The findings from Europa and Enceladus will likely spur debate about the best ways to explore the outer planets for evidence of life, he says. A launch date has not been set for the Europa Clipper spacecraft, which is still in the design phase, but Congress and NASA have mentioned 2022 as a possible date. The Trump administration’s proposed budget for 2018 does not include funds for a Europa lander that some scientists and lawmakers had favored.
“Looking beyond Europa Clipper, there is discussion of a Europa lander, but we don’t know if it’s going to happen or not,” Sparks says. “There is also consideration of smaller missions for probes to explore the plumes on Enceladus.”
Detecting the molecular conditions that could support life in the ocean of Enceladus required some improvisation by the Cassini team. NASA didn’t know the moon spouted geysers when Cassini launched in 1997, and made the discovery after the spacecraft reached Saturn’s orbit in 2004. Fortunately, its Ion and Neutral Mass Spectrometer was capable of measuring the content of the plumes by separating molecules based on their mass, which made it possible to identify hydrogen in the plume. The titanium chamber of the spectrometer, however, can create an oxide layer that reacts with water vapor specimens from the plume to accidentally create hydrogen. Waite says he and his team made measurements to detect hydrogen using the spectrometer’s open source mode to minimize the chance of this reaction confusing the results.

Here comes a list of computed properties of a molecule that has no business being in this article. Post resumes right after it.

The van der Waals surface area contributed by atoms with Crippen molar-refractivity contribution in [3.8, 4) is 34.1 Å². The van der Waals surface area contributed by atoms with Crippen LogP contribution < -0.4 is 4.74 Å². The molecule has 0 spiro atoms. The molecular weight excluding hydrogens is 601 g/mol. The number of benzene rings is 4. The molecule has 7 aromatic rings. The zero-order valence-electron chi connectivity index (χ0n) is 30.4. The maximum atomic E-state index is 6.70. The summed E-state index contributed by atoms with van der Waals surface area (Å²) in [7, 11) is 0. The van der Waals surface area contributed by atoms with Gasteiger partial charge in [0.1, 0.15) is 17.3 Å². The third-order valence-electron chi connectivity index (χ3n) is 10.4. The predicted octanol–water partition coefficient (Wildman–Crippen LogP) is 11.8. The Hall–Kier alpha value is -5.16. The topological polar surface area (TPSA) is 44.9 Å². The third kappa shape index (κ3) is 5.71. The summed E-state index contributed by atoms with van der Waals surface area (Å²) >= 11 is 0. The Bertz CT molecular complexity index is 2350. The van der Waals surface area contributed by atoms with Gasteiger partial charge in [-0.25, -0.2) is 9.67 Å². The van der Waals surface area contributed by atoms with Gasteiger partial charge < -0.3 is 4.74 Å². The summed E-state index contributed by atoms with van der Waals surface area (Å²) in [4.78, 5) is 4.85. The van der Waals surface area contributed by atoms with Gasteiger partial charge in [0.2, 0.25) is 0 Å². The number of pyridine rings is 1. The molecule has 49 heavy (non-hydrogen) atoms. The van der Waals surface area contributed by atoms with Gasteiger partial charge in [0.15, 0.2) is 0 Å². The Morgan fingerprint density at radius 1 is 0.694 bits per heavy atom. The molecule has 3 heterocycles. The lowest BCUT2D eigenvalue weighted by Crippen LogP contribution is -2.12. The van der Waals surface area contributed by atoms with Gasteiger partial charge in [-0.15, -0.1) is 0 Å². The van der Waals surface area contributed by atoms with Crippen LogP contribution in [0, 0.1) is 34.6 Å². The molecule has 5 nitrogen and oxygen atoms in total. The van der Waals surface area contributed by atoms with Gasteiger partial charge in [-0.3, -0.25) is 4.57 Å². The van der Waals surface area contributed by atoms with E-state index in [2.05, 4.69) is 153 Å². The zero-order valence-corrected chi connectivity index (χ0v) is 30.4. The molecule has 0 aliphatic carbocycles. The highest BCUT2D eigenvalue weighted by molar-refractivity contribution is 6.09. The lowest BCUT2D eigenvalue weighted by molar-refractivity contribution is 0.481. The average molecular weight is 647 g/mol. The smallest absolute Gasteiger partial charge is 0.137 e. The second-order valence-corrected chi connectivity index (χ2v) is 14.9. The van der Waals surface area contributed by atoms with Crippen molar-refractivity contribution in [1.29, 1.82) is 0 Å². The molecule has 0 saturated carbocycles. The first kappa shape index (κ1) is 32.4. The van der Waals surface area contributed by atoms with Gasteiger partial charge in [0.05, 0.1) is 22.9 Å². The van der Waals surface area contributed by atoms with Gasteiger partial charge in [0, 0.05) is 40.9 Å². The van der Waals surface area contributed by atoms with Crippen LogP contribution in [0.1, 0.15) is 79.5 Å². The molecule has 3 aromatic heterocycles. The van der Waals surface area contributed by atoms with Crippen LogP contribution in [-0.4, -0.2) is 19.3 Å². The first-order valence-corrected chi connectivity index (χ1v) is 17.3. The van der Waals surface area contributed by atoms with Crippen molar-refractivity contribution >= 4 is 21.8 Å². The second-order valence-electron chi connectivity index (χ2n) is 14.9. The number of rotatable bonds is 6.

The Southwest Research Institute is building a next generation version of this spectrometer for the Europa Clipper, called the Mass Spectrometer for Planetary Exploration, which Waite says could fly through plumes on Europa, and measure molecules that would provide clues to the microbial habitability of Europa’s ocean. Findings from Waite’s study will inform how the new spectrometer is built, which may include building its chamber with a less reactive material than titanium.
Cassini is preparing for its grand finale that will end its two decades of flight with a crash into Saturn. Cassini is on track for a final flyby of Titan on April 22, and on April 26. That trajectory will point it toward Saturn’s rings, where between May and July it will perform tests on the dust and ice particles in the rings, including bouncing radar off the particles and sending radio transmissions through them toward Earth. NASA plans to steer Cassini directly into Saturn on Sept. 15 before it starts running low on fuel, giving scientists the chance to make the closest measurements ever of the gas giant’s atmosphere before the spacecraft is lost.